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HIQA launches new standards

New National Standards aimed at protecting patients and radically improving services, and which will form the basis for future licensing of all healthcare facilities, have been launched by the Health Information and Quality Authority (HIQA).

The National Standards for Safer Better Healthcare contain 45 Standards, based on best international evidence, to ensure service providers protect patients from risk and from harm, inform patients of adverse events, acknowledge and support the key role of staff, promote good governance and make the best use of information and resources.

Every service, including hospitals, primary care and ambulance services, are expected to use the new Standards to improve the service they provide to patients

The Standards were sanctioned by the Minister for Health in May and they take immediate effect under Section 8 of the Health Act 2007. Every service, including hospitals, primary care and ambulance services, are expected to use the new Standards to improve the service they provide to patients.

At the launch of the Standards, HIQA chief executive Dr Tracey Cooper said: “Patients will have a clear expectation of the standard of care they can expect to receive and service providers will be clear on what is expected of them. The Standards provide, for the first time, a national and consistent approach to improving safety, quality and reliability in our health service.”

The new standards follow a number of high profile failures in the health system, including a year-long investigation into the running of Tallaght Hospital’s emergency department after an inquest into the death of a patient who died in a corridor while waiting for a bed.

www.hiqa.ie

Medical Council annual report

There was a significant increase in the number of doctors struck off the medical register, according to the latest annual report of the Medical Council.

The principal subjects for complaint were treatment, failure to communicate and issues related to professional standards

The number of erasures increased from two in 2010 to eight in 2011, the figures show. A total of 380 new complaints were received by the Council last year, representing a 5% increase from 2010.

Commenting on the figures, Minister for Health Dr James Reilly said the increase was due to greater surveillance and earlier intervention by the Council, which picked up on doctors “going off the path before they cause real harm”. The principal subjects for complaint were treatment, failure to communicate and issues related to professional standards.

Of 32 doctors referred to the council’s health subcommittee, ten were referred for reasons connected with psychological health, nine for drug use, eight for alcohol and drug use and four for alcohol use alone. As of January 2011, some 23 doctors were taking part in monitoring processes under Medical Council guidance.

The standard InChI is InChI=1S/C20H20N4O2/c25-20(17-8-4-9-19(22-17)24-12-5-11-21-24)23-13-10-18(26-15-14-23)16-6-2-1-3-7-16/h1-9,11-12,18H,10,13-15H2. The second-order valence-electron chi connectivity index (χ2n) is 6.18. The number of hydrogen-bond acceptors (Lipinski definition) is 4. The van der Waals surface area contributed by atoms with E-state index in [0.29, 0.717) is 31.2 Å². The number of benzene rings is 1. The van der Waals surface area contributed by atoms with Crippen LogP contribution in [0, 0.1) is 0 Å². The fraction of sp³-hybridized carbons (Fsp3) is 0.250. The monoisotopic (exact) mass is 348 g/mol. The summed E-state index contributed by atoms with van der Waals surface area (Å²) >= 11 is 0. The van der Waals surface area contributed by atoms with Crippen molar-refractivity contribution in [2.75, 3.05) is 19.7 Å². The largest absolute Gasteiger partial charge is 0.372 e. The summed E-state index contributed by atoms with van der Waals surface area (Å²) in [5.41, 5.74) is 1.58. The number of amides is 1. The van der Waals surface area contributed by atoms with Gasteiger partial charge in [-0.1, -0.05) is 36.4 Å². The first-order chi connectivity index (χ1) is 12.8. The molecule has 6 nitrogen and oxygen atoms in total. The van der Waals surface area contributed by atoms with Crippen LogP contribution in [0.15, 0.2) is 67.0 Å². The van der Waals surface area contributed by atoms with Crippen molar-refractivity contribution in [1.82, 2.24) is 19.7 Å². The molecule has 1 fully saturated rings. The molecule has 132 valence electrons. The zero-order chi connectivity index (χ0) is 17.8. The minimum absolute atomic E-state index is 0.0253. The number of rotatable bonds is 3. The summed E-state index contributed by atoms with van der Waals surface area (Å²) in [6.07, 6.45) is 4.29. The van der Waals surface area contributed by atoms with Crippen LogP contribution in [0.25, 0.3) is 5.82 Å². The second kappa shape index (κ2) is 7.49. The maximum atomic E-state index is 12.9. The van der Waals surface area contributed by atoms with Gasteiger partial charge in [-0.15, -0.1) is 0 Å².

www.medicalcouncil.ie

Symphysiotomy

The Institute of Obstetricians and Gynaecologists has offered its unreserved sympathy to women who have suffered as a result of a controversial obstetric operation.

The Institute’s statement follows the official publication of a draft report commissioned by the Department of Health on the use of symphysiotomy between 1944 and 1984.

A final report must include a firm set of proposals offering a full formal apology and practical aid to surviving victims of symphysiotomy

Up to 1,500 women here underwent symphysiotomy, an operation to widen the pelvis during childbirth, over the 40-year period. While represented as a necessary emergency procedure, the operation was also carried out electively in circumstances such as immediately after Caesarean section.

Having fallen out of use throughout the world, symphysiotomy was resurrected in the Republic in the 1940s. It was championed by individual obstetricians and
certain institutions, reportedly because of safety concerns about repeated Caesarean sections and the ban on contraception and sterilisation.

Many women suffered lifelong incontinence and difficulty walking following the procedure. A final report must include a firm set of proposals offering a full formal apology and practical aid to surviving victims of symphysiotomy, an action group representing the women affected said.

www.rcpi.ie

Patient hardship increases litigation

The State Claims Agency (SCA) has reported an upwards trend in the number of claims for clinical negligence received in the first six months of the year – a trend that the SCA has attributed to the current economic climate.

Ciaran Breen, the director of the SCA, said: “Anecdotally, there appears to be a link between the prevailing difficult economic and fiscal circumstances and the higher rate of claims. It appears that people, injured as a result of a medical negligence event, are more likely to sue doctors, dentists and hospitals in these more difficult economic times.”

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